Read on to learn about anal fissures vs. hemorrhoids to get a handle on which is giving you trouble and what you can do to find relief. Knowing the difference between anal fissures and hemorrhoids can be difficult, as they have many similar qualities. We break down the . Constipation, fiber laxatives, anal sex, and straining are the primary preventable causes of enlarged hemorrhoids and anal fissures. Anal fissures often cause pain during and after a bowel movement, sometimes followed by throbbing pain for several hours. They are also often associated with itching and blood on toilet tissue, in the bowl, or on the surface of the stool. An anal fissure can be seen by a doctor on a visual exam of the anal region or can sometimes be felt by the doctor on an exam if it is not visible. If the fissure is touched, it will usually be painful. Sometimes an anoscope (see above) is used to look inside the anal canal a very short distance to see how far the tear extends.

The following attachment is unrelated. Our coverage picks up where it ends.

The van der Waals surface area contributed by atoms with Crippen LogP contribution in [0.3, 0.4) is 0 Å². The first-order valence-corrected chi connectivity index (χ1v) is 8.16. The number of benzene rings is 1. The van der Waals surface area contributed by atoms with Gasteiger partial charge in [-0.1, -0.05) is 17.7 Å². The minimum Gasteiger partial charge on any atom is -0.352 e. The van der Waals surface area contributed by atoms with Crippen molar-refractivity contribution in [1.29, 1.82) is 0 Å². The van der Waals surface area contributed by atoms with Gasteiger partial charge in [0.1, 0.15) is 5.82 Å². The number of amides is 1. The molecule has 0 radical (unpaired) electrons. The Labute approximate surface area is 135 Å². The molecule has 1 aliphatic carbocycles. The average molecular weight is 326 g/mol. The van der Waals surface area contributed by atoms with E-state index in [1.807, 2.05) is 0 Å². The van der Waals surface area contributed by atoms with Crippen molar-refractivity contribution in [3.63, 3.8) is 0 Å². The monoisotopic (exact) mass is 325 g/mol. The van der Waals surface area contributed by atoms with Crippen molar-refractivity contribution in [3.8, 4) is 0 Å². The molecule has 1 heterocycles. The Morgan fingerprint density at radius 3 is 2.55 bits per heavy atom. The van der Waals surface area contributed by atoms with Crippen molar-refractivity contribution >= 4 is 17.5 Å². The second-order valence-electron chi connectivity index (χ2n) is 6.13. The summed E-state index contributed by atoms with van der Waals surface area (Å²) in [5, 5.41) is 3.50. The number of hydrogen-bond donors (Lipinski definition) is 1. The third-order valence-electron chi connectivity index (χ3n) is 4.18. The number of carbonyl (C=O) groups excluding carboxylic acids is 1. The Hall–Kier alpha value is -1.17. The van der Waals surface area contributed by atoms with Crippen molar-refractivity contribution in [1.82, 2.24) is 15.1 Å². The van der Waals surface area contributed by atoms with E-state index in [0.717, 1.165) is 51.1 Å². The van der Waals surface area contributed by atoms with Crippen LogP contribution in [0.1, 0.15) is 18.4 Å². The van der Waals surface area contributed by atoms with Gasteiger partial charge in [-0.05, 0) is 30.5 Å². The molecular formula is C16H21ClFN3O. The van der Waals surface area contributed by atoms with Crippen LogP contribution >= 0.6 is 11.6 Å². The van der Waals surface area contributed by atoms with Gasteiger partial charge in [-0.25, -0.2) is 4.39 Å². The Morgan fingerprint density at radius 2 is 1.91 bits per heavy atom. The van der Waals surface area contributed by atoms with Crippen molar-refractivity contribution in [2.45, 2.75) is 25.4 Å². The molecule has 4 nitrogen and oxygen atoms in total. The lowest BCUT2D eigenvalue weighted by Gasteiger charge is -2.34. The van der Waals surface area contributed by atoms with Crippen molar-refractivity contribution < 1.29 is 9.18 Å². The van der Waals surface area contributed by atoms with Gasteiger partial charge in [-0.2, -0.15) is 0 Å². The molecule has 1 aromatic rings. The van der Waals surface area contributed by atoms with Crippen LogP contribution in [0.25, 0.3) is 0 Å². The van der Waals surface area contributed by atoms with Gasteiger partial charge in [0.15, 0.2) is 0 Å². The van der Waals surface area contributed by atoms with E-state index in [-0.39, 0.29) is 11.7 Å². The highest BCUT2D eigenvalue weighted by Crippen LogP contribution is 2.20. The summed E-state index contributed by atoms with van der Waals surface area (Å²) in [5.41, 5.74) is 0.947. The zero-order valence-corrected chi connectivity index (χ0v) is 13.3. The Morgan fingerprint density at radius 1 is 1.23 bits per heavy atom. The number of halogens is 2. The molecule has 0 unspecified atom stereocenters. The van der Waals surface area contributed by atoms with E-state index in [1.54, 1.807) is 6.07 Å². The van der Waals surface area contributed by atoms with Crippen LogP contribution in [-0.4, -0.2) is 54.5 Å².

Anal fissure (fissures) is a very painful condition caused by trauma to the anus and anal canal, which then cuts or tears the anus and anal canal tissue. These tears can be caused by straining to have a bowel movement, hard stools, and chronic episodes of diarrhea. Symptoms include rectal bleeding, anal itching, and painful bowel movements. Anal Fissures What is an Anal Fissure? An anal fissure is a small painful tear in the skin that lines the anus. Causes. Similar to hemorrhoids, an anal fissure can occur while passing dry, hard or large stools, during constipation or prolonged straining of the bowel, during chronic diarrhea, or during childbirth. Read on to learn about anal fissures vs. hemorrhoids to get a handle on which is giving you trouble and what you can do to find relief.